By Maj. Michael Mignano, 918th Contingency Contracting BattalionJune 23, 2014
FORT CARSON, Colorado (June 23, 2014) -- Contracting members at Fort Carson, Colorado, have found a way to streamline their data collection process and establish a common operating picture for their organization.
When leaders at the 918th Contingency Contracting Battalion, Mission and Installation Contracting Command-Fort Carson needed contracting data to support their decision making, they would have to pull raw data from multiple systems, combine the data, refine it and analyze the data. Leaders found this process as time consuming and obsolete. Furthermore, access to these systems was restricted to only a few users, severely limiting the ability of division chiefs and team leaders to effectively shift resources and attention to areas of concern in a timely manner. The organization was in need of a system that could provide real-time data points and relevant actionable data for all levels of the unit.
At the same time, on the other side of the country, Mission and Installation Contracting Command-Fort Belvoir, Virginia, personnel were putting the finishing touches on their Contracting Tactical Operating Center application. Their CTOC application was developed to assist leaders manage a diverse and geographically dispersed organization. To create CTOC, MICC-Fort Belvoir personnel utilized existing Army Materiel Command software used for general task management and tailored it into an operational contract support centric application. Once fully implemented, CTOC filled the identical capability gaps for MICC-Fort Belvoir that 918th CCBN personnel were attempting to mitigate. The system provided MICC-Fort Belvoir's leaders and team members a web-based, actionable common operating picture.
In February 2014, MICC-Fort Belvoir officials reached out to the 918th CCBN with an opportunity to beta-test their CTOC application; 918th CCBN officials jumped at the chance. Battalion leaders decided to transition the entire organization to the CTOC application within three days. The first day was devoted to broad application training, the second day to data transfer, and the third day to additional hands-on training and data refinement. This all-in approach to the transition was critical to avoid duplicate data entry on multiple systems, provide command emphasis, and to lessen inherent organizational resistance to change.
Members of the 918th CCBN spent three months beta testing the system and exploring system capabilities in tandem with MICC-Fort Belvoir personnel. The CTOC system is designed around individual office constructs. The system is web-based, translating into less downtime and more accessibility from anywhere in the world. The system allows information searches from a range of data points such as keyword, customer, purchase request number, and other data points.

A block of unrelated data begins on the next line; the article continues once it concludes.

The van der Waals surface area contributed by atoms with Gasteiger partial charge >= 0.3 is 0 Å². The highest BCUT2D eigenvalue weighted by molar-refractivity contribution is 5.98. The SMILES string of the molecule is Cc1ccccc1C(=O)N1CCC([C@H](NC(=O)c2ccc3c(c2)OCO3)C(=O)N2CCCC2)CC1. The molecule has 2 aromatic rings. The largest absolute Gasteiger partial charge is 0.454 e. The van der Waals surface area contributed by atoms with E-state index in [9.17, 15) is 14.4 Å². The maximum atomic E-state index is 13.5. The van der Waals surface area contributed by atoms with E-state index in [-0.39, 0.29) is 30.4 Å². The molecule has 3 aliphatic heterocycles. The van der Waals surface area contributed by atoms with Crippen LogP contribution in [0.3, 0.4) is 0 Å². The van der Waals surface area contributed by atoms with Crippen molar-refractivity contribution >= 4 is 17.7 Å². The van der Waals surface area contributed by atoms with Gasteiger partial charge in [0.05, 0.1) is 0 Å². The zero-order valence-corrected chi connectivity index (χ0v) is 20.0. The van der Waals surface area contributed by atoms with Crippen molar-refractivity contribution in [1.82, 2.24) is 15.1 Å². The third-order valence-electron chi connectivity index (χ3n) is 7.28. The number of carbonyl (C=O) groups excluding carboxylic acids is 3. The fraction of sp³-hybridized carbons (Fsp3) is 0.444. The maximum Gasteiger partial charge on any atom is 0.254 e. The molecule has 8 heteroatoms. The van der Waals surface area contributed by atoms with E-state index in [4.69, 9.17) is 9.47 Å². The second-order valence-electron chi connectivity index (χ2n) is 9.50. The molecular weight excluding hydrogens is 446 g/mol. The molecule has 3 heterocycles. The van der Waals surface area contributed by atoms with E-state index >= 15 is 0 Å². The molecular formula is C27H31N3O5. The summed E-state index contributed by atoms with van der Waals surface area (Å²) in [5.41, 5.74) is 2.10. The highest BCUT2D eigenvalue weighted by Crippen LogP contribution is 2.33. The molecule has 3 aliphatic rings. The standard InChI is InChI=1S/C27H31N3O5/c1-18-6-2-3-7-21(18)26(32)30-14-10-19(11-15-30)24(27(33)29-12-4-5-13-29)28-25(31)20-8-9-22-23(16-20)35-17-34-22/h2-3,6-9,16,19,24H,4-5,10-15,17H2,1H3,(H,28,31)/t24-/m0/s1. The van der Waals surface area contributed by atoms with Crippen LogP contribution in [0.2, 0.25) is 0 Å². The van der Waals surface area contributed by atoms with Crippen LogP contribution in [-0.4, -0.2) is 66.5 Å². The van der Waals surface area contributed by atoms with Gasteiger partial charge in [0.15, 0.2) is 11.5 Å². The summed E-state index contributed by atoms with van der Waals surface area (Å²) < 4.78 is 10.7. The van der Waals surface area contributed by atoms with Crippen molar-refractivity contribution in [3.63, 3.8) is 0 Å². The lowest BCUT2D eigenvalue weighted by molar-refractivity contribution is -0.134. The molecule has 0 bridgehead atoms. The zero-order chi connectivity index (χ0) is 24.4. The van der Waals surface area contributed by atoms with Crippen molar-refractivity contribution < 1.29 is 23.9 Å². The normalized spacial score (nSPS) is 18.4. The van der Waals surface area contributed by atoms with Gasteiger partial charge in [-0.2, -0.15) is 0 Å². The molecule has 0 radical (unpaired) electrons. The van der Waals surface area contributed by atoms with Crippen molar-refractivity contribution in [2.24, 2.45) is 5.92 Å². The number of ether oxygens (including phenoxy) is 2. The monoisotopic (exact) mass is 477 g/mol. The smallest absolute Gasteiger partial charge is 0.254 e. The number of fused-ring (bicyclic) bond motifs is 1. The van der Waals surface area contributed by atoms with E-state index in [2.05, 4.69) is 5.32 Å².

"The most important capability that the system brought to the organization was a common operating picture," Lt. Col. Christopher Ostby, commander of the 918th CCBN, said. "The application's dashboard allows everyone in the organization the ability to view the real-time planning actions, pre-award, and post-award actions that were in house from one simple screen. Everyone also knows exactly what the commander's contracting priorities are and the breakdown of actions by contracting division and type. For the first time, everyone can see exactly how their individual efforts affect the organization as a whole."
Capt. Peter Luft, mission division deputy chief for the 918th CCBN, said that he immediately embraced the system, because he could see all of his team's actions in a single space. The system immediately displayed for him if his team was meeting the agreed schedule, ahead of schedule or behind schedule for each action. Furthermore, each contracting file offered a complete and non-filtered history of the action. There is no more guessing the status of an action, when the status is updated, if the proper paperwork was received from the customer, or what was still needed by the customer. This allows internal and external leadership to hold their organizations accountable.
The 918th CCBN plans and executes contracting operations to support Fort Carson, the Piñon Canyon Maneuver Site, and the Pueblo Chemical Depot. The unit also deploys and executes operational contract support for stateside and overseas contingency operations. In fiscal 2013, the unit executed more than $132 million in contracts, including more than $40.7 million to small businesses. The unit also managed more than 14.5 million in Government Purchase Program transactions.